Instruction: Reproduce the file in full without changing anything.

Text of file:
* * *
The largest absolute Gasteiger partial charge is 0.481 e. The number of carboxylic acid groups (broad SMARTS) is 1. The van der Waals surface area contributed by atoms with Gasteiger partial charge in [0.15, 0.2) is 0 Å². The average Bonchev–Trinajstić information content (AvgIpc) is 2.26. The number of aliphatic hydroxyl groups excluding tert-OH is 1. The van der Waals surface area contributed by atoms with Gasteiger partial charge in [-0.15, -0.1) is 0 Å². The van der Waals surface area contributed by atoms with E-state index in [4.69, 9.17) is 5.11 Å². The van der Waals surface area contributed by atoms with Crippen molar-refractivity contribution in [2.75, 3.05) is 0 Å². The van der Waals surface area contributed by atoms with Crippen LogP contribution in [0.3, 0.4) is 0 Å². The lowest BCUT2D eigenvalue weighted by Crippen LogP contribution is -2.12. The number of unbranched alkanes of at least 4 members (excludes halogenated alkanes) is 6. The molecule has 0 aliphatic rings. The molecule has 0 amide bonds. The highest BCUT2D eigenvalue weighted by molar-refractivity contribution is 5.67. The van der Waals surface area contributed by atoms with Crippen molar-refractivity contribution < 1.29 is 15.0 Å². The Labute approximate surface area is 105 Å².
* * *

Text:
The largest absolute Gasteiger partial charge is 0.481 e. The number of carboxylic acid groups (broad SMARTS) is 1. The van der Waals surface area contributed by atoms with Gasteiger partial charge in [0.15, 0.2) is 0 Å². The average Bonchev–Trinajstić information content (AvgIpc) is 2.26. The number of aliphatic hydroxyl groups excluding tert-OH is 1. The van der Waals surface area contributed by atoms with Gasteiger partial charge in [-0.15, -0.1) is 0 Å². The van der Waals surface area contributed by atoms with E-state index in [4.69, 9.17) is 5.11 Å². The van der Waals surface area contributed by atoms with Crippen molar-refractivity contribution in [2.75, 3.05) is 0 Å². The van der Waals surface area contributed by atoms with Crippen LogP contribution in [0.3, 0.4) is 0 Å². The lowest BCUT2D eigenvalue weighted by Crippen LogP contribution is -2.12. The number of unbranched alkanes of at least 4 members (excludes halogenated alkanes) is 6. The molecule has 0 aliphatic rings. The molecule has 0 amide bonds. The highest BCUT2D eigenvalue weighted by molar-refractivity contribution is 5.67. The van der Waals surface area contributed by atoms with Crippen molar-refractivity contribution < 1.29 is 15.0 Å². The Labute approximate surface area is 105 Å².